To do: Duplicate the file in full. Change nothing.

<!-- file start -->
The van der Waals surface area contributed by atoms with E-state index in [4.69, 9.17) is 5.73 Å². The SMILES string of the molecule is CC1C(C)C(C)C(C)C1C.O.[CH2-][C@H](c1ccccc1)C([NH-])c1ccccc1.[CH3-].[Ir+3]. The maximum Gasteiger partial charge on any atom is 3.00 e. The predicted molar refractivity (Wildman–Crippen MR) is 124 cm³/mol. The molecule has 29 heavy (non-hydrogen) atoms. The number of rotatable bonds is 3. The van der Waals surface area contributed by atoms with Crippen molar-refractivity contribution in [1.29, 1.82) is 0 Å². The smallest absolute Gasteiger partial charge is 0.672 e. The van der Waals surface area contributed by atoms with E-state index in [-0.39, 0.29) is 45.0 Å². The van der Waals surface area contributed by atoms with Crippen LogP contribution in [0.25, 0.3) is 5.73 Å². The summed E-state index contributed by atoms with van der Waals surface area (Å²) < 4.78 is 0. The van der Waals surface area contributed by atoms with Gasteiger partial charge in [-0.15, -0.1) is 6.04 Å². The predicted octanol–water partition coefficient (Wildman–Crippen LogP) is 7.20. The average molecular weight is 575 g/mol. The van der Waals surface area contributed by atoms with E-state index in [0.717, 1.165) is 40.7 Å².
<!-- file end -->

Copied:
The van der Waals surface area contributed by atoms with E-state index in [4.69, 9.17) is 5.73 Å². The SMILES string of the molecule is CC1C(C)C(C)C(C)C1C.O.[CH2-][C@H](c1ccccc1)C([NH-])c1ccccc1.[CH3-].[Ir+3]. The maximum Gasteiger partial charge on any atom is 3.00 e. The predicted molar refractivity (Wildman–Crippen MR) is 124 cm³/mol. The molecule has 29 heavy (non-hydrogen) atoms. The number of rotatable bonds is 3. The van der Waals surface area contributed by atoms with Crippen molar-refractivity contribution in [1.29, 1.82) is 0 Å². The smallest absolute Gasteiger partial charge is 0.672 e. The van der Waals surface area contributed by atoms with E-state index in [-0.39, 0.29) is 45.0 Å². The van der Waals surface area contributed by atoms with Crippen LogP contribution in [0.25, 0.3) is 5.73 Å². The summed E-state index contributed by atoms with van der Waals surface area (Å²) < 4.78 is 0. The van der Waals surface area contributed by atoms with Gasteiger partial charge in [-0.15, -0.1) is 6.04 Å². The predicted octanol–water partition coefficient (Wildman–Crippen LogP) is 7.20. The average molecular weight is 575 g/mol. The van der Waals surface area contributed by atoms with E-state index in [0.717, 1.165) is 40.7 Å².